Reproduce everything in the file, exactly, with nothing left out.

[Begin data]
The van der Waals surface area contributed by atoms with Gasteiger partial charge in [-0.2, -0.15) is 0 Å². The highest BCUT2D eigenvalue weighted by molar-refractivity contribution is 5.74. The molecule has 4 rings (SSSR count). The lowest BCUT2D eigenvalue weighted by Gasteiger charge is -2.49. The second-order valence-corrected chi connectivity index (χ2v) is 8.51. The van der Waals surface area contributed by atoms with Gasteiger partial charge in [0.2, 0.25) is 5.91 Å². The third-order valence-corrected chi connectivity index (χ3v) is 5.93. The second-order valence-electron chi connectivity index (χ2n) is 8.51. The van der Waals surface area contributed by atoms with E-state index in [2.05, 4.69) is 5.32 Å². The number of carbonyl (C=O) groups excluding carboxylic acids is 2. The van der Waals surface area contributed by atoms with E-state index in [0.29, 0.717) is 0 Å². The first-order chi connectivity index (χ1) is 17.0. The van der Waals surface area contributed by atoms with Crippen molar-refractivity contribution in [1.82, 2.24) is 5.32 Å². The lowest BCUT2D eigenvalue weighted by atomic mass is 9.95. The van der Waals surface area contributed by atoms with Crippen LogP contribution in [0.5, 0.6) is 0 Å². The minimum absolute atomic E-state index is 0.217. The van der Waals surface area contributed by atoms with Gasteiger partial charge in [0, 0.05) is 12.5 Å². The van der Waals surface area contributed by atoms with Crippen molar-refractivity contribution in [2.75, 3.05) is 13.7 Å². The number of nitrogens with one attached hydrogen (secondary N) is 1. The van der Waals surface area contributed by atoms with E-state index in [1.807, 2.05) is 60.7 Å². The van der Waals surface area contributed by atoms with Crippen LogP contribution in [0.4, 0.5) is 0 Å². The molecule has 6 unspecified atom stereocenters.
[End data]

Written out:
The van der Waals surface area contributed by atoms with Gasteiger partial charge in [-0.2, -0.15) is 0 Å². The highest BCUT2D eigenvalue weighted by molar-refractivity contribution is 5.74. The molecule has 4 rings (SSSR count). The lowest BCUT2D eigenvalue weighted by Gasteiger charge is -2.49. The second-order valence-corrected chi connectivity index (χ2v) is 8.51. The van der Waals surface area contributed by atoms with Gasteiger partial charge in [0.2, 0.25) is 5.91 Å². The third-order valence-corrected chi connectivity index (χ3v) is 5.93. The second-order valence-electron chi connectivity index (χ2n) is 8.51. The van der Waals surface area contributed by atoms with E-state index in [2.05, 4.69) is 5.32 Å². The number of carbonyl (C=O) groups excluding carboxylic acids is 2. The van der Waals surface area contributed by atoms with E-state index in [0.29, 0.717) is 0 Å². The first-order chi connectivity index (χ1) is 17.0. The van der Waals surface area contributed by atoms with Crippen molar-refractivity contribution in [1.82, 2.24) is 5.32 Å². The lowest BCUT2D eigenvalue weighted by atomic mass is 9.95. The van der Waals surface area contributed by atoms with Crippen LogP contribution in [0.5, 0.6) is 0 Å². The minimum absolute atomic E-state index is 0.217. The van der Waals surface area contributed by atoms with Gasteiger partial charge in [0, 0.05) is 12.5 Å². The van der Waals surface area contributed by atoms with Crippen molar-refractivity contribution in [2.75, 3.05) is 13.7 Å². The number of nitrogens with one attached hydrogen (secondary N) is 1. The van der Waals surface area contributed by atoms with E-state index in [1.807, 2.05) is 60.7 Å². The van der Waals surface area contributed by atoms with Crippen LogP contribution in [0.4, 0.5) is 0 Å². The molecule has 6 unspecified atom stereocenters.